A cognitive skill humans share with other primates that enables us to find common threads in disparate information, such as seeking underlying rules for language.
A pattern-finding technique that accounts for how children create abstract syntactic constructions from concrete pieces of language by understanding the relationship across schemes. If X is Y-ing the Z and the A is B-ing the C, then a child sees that X and A play analogous roles, as do C and Z.
Toddler language-learning strategy in which the child attempts to learn the name of an entity by asking "What?" or "Wassat?"
Adult's more mature version of a child's utterance that preserves the word order of the original child utterance. For example, when a child says, "Doggie eat," an adult might reply, "The doggie is eating."
A uniquely human social cognitive skill used in understanding language behavior of others.
A pattern-finding technique that accounts for how children confine abstractions about language based on the notion that if someone communicates to me using one form rather than another, there was a reason for that choice related to the speaker's specific communicative intention.
Request for clarification, such as "What or "Huh?"
Adult recasting of a child's utterance that makes it more grammatically correct, adds new information, or changes the form.
request for clarification
Request from the listener for restatement of or additional information on some unclear utterance of the speaker.
Memorized verbal routine or unanalyzed chunk of language often used in everyday conversation.
A pattern-finding technique that accounts for how children create abstract syntactic constructions from concrete pieces of language they have heard by forming schemes or concepts for specific functions and individual words to fill the slots in each.
Toddler language-learning strategy in which the child imitates those language features that he or she is in the process of learning (not done randomly).
Conversational device used by a parent/caregiver with a preschooler to maintain the conversation and aid the child in making on-topic comments. In its usual form, it consists of a comment on or reply to the child's utterance followed by a cue, such as a question, for the child to reply.
Functionally based distributional analysis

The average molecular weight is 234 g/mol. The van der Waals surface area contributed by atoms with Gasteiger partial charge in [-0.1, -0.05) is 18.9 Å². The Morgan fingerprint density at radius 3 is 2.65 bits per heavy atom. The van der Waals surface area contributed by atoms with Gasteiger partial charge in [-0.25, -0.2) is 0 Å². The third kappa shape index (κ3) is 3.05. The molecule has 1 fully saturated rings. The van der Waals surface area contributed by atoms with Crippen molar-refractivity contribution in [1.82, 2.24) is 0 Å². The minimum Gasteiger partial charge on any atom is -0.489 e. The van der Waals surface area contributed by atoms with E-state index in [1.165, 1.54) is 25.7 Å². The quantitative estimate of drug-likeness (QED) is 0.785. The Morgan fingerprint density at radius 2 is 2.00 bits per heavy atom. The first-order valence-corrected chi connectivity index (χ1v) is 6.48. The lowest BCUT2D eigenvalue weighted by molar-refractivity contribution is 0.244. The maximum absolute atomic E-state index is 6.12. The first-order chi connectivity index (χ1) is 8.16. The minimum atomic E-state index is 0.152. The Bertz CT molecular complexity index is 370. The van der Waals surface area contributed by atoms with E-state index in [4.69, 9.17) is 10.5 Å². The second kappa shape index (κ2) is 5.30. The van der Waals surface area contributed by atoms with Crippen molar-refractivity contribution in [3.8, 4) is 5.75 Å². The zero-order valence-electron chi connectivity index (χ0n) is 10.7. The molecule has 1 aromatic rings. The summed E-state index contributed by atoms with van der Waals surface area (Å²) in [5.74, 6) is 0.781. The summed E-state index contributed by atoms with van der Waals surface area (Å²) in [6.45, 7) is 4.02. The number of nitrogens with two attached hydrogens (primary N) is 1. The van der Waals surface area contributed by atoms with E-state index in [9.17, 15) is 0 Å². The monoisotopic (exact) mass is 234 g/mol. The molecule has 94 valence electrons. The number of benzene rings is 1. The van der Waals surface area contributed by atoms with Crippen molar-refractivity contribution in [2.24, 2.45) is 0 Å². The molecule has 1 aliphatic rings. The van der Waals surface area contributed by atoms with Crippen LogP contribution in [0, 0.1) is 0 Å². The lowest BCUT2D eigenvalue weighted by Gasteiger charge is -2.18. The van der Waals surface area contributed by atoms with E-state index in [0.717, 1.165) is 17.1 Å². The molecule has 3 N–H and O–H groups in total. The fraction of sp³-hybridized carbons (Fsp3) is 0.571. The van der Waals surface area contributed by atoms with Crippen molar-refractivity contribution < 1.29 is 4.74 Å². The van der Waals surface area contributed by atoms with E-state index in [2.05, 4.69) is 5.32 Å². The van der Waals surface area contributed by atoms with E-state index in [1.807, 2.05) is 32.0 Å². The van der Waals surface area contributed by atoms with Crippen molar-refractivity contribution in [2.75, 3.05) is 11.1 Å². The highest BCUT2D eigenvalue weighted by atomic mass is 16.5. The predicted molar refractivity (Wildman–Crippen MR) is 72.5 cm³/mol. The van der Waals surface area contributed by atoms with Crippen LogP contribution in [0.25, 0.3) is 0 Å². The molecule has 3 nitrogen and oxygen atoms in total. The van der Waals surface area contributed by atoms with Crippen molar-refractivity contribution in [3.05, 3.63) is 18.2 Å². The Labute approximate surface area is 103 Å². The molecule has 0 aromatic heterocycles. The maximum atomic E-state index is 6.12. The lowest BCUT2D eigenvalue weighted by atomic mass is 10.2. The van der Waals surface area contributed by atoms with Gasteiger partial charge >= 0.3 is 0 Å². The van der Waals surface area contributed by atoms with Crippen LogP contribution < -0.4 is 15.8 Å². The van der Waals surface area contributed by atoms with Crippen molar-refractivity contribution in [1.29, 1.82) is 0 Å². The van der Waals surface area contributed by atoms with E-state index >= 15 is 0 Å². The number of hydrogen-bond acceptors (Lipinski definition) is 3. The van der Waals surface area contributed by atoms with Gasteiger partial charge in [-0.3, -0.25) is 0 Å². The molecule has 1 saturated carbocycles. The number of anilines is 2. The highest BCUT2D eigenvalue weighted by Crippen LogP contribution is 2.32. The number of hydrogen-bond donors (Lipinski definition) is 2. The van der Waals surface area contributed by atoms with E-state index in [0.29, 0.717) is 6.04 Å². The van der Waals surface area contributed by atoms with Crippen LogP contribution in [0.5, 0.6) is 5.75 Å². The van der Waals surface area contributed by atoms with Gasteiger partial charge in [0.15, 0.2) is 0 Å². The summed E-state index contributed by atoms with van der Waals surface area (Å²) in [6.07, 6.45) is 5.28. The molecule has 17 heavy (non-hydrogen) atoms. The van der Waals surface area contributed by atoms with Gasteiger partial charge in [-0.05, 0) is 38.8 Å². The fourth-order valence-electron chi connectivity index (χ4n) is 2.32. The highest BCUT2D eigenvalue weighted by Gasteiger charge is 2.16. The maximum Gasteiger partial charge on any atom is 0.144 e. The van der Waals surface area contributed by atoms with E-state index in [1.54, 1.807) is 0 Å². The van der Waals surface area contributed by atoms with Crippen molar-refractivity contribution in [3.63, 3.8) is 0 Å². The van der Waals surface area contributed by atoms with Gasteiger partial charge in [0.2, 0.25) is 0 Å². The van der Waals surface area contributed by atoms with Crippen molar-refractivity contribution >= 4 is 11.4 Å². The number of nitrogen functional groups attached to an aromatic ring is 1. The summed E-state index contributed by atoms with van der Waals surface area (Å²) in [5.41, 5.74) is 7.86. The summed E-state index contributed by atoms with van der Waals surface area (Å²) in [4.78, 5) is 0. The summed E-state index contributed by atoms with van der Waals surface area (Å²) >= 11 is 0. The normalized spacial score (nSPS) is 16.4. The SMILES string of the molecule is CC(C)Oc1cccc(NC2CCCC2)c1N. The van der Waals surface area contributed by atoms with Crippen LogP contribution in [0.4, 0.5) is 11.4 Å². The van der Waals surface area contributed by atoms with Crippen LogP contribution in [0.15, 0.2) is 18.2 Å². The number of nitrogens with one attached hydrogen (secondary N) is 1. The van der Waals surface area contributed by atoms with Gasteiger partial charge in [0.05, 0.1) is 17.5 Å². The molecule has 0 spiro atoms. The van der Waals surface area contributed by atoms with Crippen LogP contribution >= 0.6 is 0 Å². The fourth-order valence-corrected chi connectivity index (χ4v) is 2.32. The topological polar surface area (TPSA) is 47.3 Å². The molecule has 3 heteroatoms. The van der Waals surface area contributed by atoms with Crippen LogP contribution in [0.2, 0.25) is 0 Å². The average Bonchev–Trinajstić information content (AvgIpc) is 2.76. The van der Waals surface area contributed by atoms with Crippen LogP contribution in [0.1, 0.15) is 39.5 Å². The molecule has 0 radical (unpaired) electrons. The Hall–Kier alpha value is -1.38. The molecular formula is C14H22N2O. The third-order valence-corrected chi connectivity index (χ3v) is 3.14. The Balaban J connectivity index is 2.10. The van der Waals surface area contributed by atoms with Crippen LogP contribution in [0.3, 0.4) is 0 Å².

A pattern-finding technique that accounts for how children form linguistic categories, such as nouns and verbs, based on communicative function. Over time, linguistic items that serve the same communicative function are grouped together into a category based on what these units do.
Process of learning language in which a child uses what he or she knows to decode more mature language. For example, the child may use semantic knowledge to aid in decoding and learning syntax.
Toddler language-learning strategy in which the child names an entity and awaits adult evaluative feedback as to the correctness of the name or label.
consonant cluster reduction
Phonological process seen in preschool children in which one or more consonants are deleted from a cluster of two or more in order to simplify production (e.g. sleep becomes seep)
Quick, sketchy, and tentative formation of a link between a particular referent and a new name that enables a child to have access to and use the word in an immediate although somewhat limited way.
Two (or more) word utterance seemingly based on word-order rules with specific words influenced by how a child has head a particular word being used.
Process of learning language and culture through interactions with caregivers and others. Language is central to the process of learning culture, and cultural patterns teach children the appropriate way to communicate.
Associative complex hypothesis
Theory that each example of a meaning category shares something with a core concept. In other words, there are common elements in the meanings of pants, shirt, shoes, and hat that classify each as clothing. Vygotskyan concept.
Process of assuming which information a listener possesses or may need.
Syllable, usually consonant-vowel (CV), ending in a vowel.
Phonological process in which child repeats one syllable in a multisyllabic word, as in producing wawa for water.
Middle ear infection.
Two-word utterance consisting of roughly equivalent words that divide an experience into multiple units.
Early one-word utterances that convey a holistic communicative intent.
Process in which a child applies a word meaning to fewer exemplars than an adult would. The child's definition is too restrictive and more limited than in adult usage.
Process in which a child applies a word's meaning to more exemplars than an adult would. The child's definition is too broad and is thus beyond acceptable adult usage.
Theory that word meanings represent universal semantic features or attributes, such as animate/inanimate and male/female. For young children, meanings represent perceptual attributes.
Theory that word meanings represent dynamic relationships, such as actions or functional uses, rather than static perceptual traits.
Individual dictionary of each person containing words and the underlying concepts of each. The lexicon is dynamic, changing with experience.
The number of possible words that differ by one phoneme and a factor characteristic in shaping a child's emerging lexical system.
Prototypic complex hypothesis
Theory that word meanings represent an underlying concept exemplified by a central referent, or prototype, that is best exemplar or a composite of the concept.
Two-word utterances in which one word or phrase, such as want or more seems to structure the utterance by determining the intent of the utterance as a whole, such as a demand (e.g. More cookie, More juice, and More apple.